Various opponents of abortion like to pretend that, if a woman has a right to seek an abortion, the law can do nothing to protect a fetus that a woman wishes to carry to term. But that pretense is nonsense.
As Diana Hsieh and I have argued, an embryo or a fetus is not a person, and a woman has a right to seek an abortion. However, that does not mean a fetus has no value: A fetus is enormously valuable to the pregnant woman and the father who want to have a child. Just as a woman has a right to abort a fetus, so she has a right to carry it to term, unmolested by others. Although the fetus does not have rights of its own, the pregnant woman has rights; thus, the government properly protects her body, its contents, and her choice to bring the fetus to term.
With that context in mind, consider the legal chaos that arose in a lawsuit against the St. Thomas Moore Hospital in Colorado.
As the Denver Post reports, in 2006 Lori Stodghill, who was seven months pregnant with twins. She went to the hospital’s emergency room, where she “suffered a blocked artery in her lung . . . went into cardiac arrest” and died. Her twins died, too. “Doctors couldn’t save Lori and decided against a cesarian section to try to save the twins. [Lori’s husband Jeremy] Stodghill sued because he believes they should have performed the C-section,” the Post reports. Although Stodghill lost the case, his attorney has appealed to the Colorado Supreme Court.
The hospital’s lawyers argued that the judge “should dismiss wrongful-death claims with regard to the unborn twins because Colorado law does not define a fetus as a person,” the Post continues. Stodghill, on the other hand, contended the fetuses were “persons,” and, later, so did the hospital. A follow-up article from the Post reports that the hospital “acknowledged [on February 4] it was morally wrong for their attorneys to defend a medical malpractice case in the death of unborn twins by arguing Colorado law doesn’t consider fetuses to be persons.”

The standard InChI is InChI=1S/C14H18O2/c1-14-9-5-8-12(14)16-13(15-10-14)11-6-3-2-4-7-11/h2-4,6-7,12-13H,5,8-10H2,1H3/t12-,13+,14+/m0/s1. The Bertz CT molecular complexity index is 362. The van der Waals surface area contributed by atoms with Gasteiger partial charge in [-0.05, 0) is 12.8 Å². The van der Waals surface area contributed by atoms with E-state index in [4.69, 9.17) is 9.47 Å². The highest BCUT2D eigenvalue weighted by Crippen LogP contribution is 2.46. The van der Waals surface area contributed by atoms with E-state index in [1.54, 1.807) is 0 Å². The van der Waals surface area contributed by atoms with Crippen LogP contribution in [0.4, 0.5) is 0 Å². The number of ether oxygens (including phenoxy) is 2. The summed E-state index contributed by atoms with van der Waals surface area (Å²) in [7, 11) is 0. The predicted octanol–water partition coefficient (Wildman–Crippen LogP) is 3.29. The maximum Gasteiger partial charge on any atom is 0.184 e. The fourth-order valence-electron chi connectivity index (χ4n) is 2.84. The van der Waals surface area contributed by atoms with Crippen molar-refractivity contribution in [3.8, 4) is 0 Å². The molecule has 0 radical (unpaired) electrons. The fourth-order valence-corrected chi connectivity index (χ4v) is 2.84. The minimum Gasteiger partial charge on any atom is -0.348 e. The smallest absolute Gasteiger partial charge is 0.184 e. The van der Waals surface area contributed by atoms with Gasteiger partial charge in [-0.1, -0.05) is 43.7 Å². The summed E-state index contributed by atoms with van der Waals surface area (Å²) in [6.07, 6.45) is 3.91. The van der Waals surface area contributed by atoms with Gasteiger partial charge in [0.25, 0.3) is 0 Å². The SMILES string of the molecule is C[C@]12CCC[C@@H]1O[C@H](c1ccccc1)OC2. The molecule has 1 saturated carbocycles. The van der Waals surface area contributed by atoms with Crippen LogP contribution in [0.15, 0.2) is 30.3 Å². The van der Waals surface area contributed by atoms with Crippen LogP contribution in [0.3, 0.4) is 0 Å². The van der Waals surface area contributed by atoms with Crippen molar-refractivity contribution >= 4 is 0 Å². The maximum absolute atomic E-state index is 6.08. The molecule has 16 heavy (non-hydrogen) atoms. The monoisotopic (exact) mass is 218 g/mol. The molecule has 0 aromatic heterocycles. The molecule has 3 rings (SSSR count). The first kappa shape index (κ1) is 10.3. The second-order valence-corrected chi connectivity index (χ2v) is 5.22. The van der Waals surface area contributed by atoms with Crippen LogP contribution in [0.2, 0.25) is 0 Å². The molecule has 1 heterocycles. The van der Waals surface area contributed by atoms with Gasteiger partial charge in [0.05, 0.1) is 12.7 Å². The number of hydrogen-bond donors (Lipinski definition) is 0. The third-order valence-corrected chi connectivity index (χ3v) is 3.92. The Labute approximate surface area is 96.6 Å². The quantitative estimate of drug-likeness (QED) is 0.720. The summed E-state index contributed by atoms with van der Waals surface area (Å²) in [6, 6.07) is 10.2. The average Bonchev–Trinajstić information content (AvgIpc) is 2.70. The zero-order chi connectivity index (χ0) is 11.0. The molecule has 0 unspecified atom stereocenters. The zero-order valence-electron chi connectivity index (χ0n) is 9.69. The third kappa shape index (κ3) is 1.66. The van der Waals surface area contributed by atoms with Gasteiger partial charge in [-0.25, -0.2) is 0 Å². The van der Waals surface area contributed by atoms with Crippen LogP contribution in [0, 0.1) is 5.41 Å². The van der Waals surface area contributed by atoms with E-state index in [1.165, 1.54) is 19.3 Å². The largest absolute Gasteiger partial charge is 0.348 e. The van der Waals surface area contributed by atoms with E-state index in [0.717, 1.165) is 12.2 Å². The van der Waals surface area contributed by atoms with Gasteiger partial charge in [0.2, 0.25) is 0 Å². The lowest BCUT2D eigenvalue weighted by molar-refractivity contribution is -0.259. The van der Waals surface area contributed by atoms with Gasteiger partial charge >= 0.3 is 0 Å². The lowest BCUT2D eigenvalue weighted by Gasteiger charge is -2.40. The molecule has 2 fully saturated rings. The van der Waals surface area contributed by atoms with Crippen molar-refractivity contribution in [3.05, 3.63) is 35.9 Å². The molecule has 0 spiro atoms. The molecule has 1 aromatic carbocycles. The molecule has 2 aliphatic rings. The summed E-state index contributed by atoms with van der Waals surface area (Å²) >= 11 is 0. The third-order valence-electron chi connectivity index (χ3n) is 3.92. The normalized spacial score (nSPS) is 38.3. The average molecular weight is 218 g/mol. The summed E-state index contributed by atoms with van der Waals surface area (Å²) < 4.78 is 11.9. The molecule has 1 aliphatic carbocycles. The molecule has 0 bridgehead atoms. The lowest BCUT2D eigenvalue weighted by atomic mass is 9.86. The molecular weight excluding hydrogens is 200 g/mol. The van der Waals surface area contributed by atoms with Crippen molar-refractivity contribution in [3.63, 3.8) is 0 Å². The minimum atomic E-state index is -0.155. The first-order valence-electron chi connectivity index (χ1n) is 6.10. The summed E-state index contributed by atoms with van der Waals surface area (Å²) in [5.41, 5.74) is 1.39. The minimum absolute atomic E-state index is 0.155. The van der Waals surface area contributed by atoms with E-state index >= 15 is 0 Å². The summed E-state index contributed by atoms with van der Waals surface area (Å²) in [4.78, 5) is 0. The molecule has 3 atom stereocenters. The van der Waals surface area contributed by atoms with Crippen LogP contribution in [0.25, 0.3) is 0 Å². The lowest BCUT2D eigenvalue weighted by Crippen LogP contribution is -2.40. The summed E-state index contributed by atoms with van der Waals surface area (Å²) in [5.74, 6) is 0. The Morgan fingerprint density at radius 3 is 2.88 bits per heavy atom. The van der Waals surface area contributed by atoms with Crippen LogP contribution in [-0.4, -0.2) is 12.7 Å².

The entire legal case is utterly confused. Given that fetuses are not individuated persons with rights, Stodghill and his attorneys had no proper legal grounds to sue under the wrongful-death statute, which is specifically restricted to “the death of a person.”
That said, although a fetus is not a person, the negligent death of a fetus that its mother and father want to bring to birth constitutes a profound harm to the parents. (The question of the doctors’ alleged negligence is outside the scope of this post, as is the question of whether existing statutes adequately address the issues of negligence and criminal harm.)
Properly, the fact that a fetus is not a person is no barrier to holding accountable those who, through criminal assault or negligence, cause or contribute to the death of a fetus. The pregnant woman has a right to decide whether to seek an abortion or seek to carry her fetus to term—and the government’s proper responsibility in this context is to protect her right to choose.
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